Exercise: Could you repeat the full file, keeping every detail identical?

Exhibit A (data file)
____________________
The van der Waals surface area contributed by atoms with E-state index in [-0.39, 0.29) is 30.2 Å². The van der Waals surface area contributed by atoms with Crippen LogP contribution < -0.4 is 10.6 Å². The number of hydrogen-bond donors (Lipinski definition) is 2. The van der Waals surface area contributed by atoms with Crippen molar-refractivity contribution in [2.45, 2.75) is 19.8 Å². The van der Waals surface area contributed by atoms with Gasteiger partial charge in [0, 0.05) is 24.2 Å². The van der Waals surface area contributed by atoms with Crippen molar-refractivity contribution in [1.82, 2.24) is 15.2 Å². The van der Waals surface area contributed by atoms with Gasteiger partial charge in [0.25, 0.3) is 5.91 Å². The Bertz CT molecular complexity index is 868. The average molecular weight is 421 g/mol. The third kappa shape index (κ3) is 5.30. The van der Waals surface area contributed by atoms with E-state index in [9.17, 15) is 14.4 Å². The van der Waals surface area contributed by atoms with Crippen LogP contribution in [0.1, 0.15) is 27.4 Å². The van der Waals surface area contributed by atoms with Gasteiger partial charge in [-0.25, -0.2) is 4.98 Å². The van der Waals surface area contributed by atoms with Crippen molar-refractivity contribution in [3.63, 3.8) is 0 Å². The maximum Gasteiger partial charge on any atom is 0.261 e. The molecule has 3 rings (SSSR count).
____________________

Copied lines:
The van der Waals surface area contributed by atoms with E-state index in [-0.39, 0.29) is 30.2 Å². The van der Waals surface area contributed by atoms with Crippen LogP contribution < -0.4 is 10.6 Å². The number of hydrogen-bond donors (Lipinski definition) is 2. The van der Waals surface area contributed by atoms with Crippen molar-refractivity contribution in [2.45, 2.75) is 19.8 Å². The van der Waals surface area contributed by atoms with Gasteiger partial charge in [0, 0.05) is 24.2 Å². The van der Waals surface area contributed by atoms with Crippen molar-refractivity contribution in [1.82, 2.24) is 15.2 Å². The van der Waals surface area contributed by atoms with Gasteiger partial charge in [0.25, 0.3) is 5.91 Å². The Bertz CT molecular complexity index is 868. The average molecular weight is 421 g/mol. The third kappa shape index (κ3) is 5.30. The van der Waals surface area contributed by atoms with E-state index in [9.17, 15) is 14.4 Å². The van der Waals surface area contributed by atoms with Crippen LogP contribution in [0.1, 0.15) is 27.4 Å². The van der Waals surface area contributed by atoms with Gasteiger partial charge in [-0.25, -0.2) is 4.98 Å². The van der Waals surface area contributed by atoms with Crippen molar-refractivity contribution in [3.63, 3.8) is 0 Å². The maximum Gasteiger partial charge on any atom is 0.261 e. The molecule has 3 rings (SSSR count).